Woman of the Century/Louisa Morton Greene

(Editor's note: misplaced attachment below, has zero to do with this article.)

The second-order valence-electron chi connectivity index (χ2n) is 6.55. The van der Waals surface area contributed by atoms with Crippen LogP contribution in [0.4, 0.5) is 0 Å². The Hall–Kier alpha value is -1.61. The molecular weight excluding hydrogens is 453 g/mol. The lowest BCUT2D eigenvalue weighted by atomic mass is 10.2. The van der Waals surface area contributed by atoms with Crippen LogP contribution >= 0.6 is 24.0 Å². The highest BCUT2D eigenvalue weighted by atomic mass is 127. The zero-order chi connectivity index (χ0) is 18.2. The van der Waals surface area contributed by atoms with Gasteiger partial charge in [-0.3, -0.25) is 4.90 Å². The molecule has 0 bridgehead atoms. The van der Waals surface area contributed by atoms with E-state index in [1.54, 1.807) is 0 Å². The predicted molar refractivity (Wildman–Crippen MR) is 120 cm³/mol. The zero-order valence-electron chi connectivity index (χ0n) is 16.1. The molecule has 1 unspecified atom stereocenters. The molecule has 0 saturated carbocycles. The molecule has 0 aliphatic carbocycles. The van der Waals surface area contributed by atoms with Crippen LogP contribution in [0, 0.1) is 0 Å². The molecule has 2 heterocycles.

LOUISA MORTON GREENE . GREENE, Mrs. Louisa Morton, reformer and author, born in Ashburnham, Mass., 23rd May, 1819. She is a descendant from sturdy New England ancestors. Her father, Henry Willard. blacksmith and farmer, removed from Vermont and settled in Ashburnham in the early years of the present century. Bereft of both parents in early childhood, she was deprived <>f schooling and thrown upon her own resources at the age of thirteen years. She obtained employment in a woolen factory in Dedham, Mats., and worked for several yearsfor the pittance of one to two dollars per week and board, working fourteen hours a day. There, upon the heads of bobbins, she learned to write. Notwithstanding her long hours of labor, she found time for constant improvement by reading and study. Her habits of strict economy enabled her to save a portion of her wages, and at the age of seventeen she had one-hundred-fifty dollars in the bank. Then came her first revolt against the injustice shown to women in industrial pursuits. Gross discrimination in the matter of wages was made, simply on the ground of sex. Called upon at one time to take a man's place at a spindle, she performed her duties with greater dispatch and to the acknowledged satisfaction of her employer. When pay-day came around and she demanded the same compensation that the man had been securing, her request was received with amazement. The plucky young girl stood her ground and refused to return to the spindle unless paid at the same rate as the man whose place she was filling. She was promptly dismissed from the factory, to be recalled a few weeks later at increased wages. In 1840 she taught school near Portsmouth, N. H. There she formed the acquaintance of Jonas Greene, of Maine, becoming his wife in 1841. Mr. Greene subsequently became a prominent politician, representing his district in each branch of the State legislature for several successive terms. His success in life he ascribed largely to the cooperation and support of his prudent, intelligent and broad-minded wife. Removing with her husband to the then somewhat sparsely settled Oxford county. Maine, a new and active life opened for her. While performing faithfully her duties, she found time to enter vigorously into the philanthropic and reform work of the times. Early becoming a convert to the " Water Cure " system of treating the sick, she familiarized herself with it and soon developed a remarkable ability for the care and treatment of the sick. Physicians and medicines were unknown in her household, and her skill was in demand in the community. In 1850 Mrs. Greene began to espouse the anti-slavery cause. She, with a few kindred spirits, gathered the country women together and organized anti-slavery societies. Literature was distributed, "Uncle Tom's Cabin" was read far and near, and many stirring articles from her pen appeared in the local papers, and sentiment against the system was rapidly created. During the Civil War Mrs. Greene's patriotic labors were untiring. When hospital supplies were called for, she spent much time in collecting, preparing and forwarding them. Mrs. Greene s newspaper contributions for years covered a wide range of subjects. The temperance and suffrage causes were early championed by her and have ever commanded her best service of pen and voice. In 1869 she removed with her family to Manassas, Va., where her husband died in 1873. With advancing years, Mrs. Greene has withdrawn largely from active philanthropic work.